29 August 2008

Parasites Are Killing Off Honeybees

Catherine Jacobs, Environment Correspondent at Sky News, makes a splash with "Parasites Are Killing Off Honeybees."

Sadly, her own story makes the point that this is probably not true. I might also criticise the subs for a dreadful headline.


A trail of freshly ground pepper

Possibly one of the least likely beekeeping gadgets: an electric peppermill with integrated LED torch...

I wanted to check the shed for bee disasters, and the only opportunity was after dark. With no torch handy, the best I could do was the peppermill.

At around 22:30, I crept around the shed looking for angry or dying bees, making whirring noises and leaving a trail of freshly ground pepper.


28 August 2008

The Polish for 'bee' is 'pszczoły'

Collected seventeen frames of honey - all from one hive. Sweet.

All went well - I simply brushed the bees off the frames - until I parked the loaded frames in the shed, back home. It was a hot day, and other bees caught a whiff and started to pile into the shed.

Unfortunately, the shed is being used by half-a-dozen Polish builders during our house renovations. The Polish for 'bee' is 'pszczoły,' though that's certainly not the word the builders were using.

21 August 2008

Computer model of bees probes the hive mind

Extract from New Scientist 16 August 2008:
"GIVEN a choice between two different flower beds, how can honeybees hunting for nectar be sure they've chosen the best patch? A new computer model may provide the answer, as well as insights into the workings of a "hive mind" that could be used to guide swarms of robots.
To test this hypothesis, Ronald Thenius of the University of Graz in Austria built a computer simulation of a hive containing 5000 independent virtual bees. Each forager started out visiting one of two different flower patches, but would switch destinations if it had to wait too long to be unloaded or was being serviced by too many receivers.
The results, presented at the Artificial Life IX conference in Winchester, UK, last week were promising. The virtual bees moved to the better nectar source at similar rates and in similar proportions to those observed for real bees. "It's like a new pub has opened with cheap beer: everyone's trying to find it," says Thenius. "The hive can gain up to 20 per cent more nectar this way."

20 August 2008

A single hive with its bees and full combs of honey can easily be worth a thousand dollars

The recent outbreak of hive theft is not new, it seems. This clip from The Independent online is from 2002 (good to know I'm right up there and current, eh?).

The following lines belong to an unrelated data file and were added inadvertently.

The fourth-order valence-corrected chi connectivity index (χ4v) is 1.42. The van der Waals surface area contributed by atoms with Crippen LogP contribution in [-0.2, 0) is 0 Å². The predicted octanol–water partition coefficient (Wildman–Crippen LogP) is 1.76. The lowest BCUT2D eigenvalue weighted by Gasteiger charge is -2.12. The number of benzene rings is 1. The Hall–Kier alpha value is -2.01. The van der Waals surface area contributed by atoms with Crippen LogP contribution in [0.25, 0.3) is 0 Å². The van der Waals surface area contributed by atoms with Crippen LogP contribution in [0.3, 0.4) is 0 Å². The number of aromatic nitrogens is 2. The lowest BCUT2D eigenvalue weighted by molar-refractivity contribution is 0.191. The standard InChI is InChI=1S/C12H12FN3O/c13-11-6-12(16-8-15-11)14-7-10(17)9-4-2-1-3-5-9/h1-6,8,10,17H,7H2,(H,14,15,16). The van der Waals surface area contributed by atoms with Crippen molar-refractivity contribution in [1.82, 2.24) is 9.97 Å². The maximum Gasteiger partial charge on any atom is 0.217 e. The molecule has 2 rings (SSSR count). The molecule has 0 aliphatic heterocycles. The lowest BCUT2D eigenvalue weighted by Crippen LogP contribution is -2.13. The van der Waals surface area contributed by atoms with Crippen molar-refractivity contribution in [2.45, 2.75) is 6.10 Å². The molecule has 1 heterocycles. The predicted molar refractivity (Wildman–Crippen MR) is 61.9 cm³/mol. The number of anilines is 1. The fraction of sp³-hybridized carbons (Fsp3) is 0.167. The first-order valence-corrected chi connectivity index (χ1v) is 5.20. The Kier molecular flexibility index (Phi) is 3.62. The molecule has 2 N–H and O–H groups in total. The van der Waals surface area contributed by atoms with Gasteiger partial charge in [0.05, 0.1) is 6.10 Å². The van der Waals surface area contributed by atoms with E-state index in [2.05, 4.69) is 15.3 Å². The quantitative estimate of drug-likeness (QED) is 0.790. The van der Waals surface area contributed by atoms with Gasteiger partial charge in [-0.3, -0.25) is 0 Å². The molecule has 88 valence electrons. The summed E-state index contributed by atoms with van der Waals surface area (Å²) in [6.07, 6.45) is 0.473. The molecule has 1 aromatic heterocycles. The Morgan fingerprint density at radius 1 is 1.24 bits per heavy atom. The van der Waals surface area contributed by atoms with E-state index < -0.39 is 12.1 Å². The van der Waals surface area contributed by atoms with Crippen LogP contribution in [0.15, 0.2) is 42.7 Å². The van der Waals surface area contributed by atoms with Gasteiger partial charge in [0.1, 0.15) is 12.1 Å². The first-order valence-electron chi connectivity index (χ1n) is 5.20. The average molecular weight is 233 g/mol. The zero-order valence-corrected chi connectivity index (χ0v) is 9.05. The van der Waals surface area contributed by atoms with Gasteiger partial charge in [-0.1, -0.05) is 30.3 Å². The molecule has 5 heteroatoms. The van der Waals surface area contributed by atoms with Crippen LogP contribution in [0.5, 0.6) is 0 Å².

"Angry as the buzzing hives they carried in protest, dozens of Israeli beekeepers lined a road with burning tyres today to demonstrate against the thefts of thousands of their beehives.

Wearing protective work suits and net masks, the beekeepers demanded that Israel and the Palestinian Authority stop what they said was the theft of their beehives by Palestinians in the West Bank.

The demonstrators at Jalameh Checkpoint near the West Bank town of Jenin had planned to release the bees they brought with him as a protest, but police stopped them.

The beekeepers suspect Palestinians are entering Israel by night from the West Bank and making off with the hives, since most of the thefts have taken place in areas near the border between Israel and the West Bank.

"I have nothing against the Palestinians," beekeeper Roni Feldman said. "But Israeli agricultural workers are paying the highest price for peace."

According to Feldman, 2,600 hives were stolen in 1999. A single hive with its bees and full combs of honey can easily be worth a thousand dollars."


03 August 2008

Bees on Bloomberg

Would you believe it, even Bloomberg is up in arms about bees: "Aug. 4 (Bloomberg) -- John Chapple stands among a hum of honeybees flying in and out of 10 hives in the gardens of Lambeth Palace, the Archbishop of Canterbury's London residence by the River Thames. The insects are buzzing. For now.
Eighteen months ago about two-thirds of the 40 hives that Chapple keeps across the capital died off, including all 12 in his own back yard. London's beekeepers collectively lost half of their colonies in the past two years. During last winter alone, almost a third of hives across the U.K. lost their bees."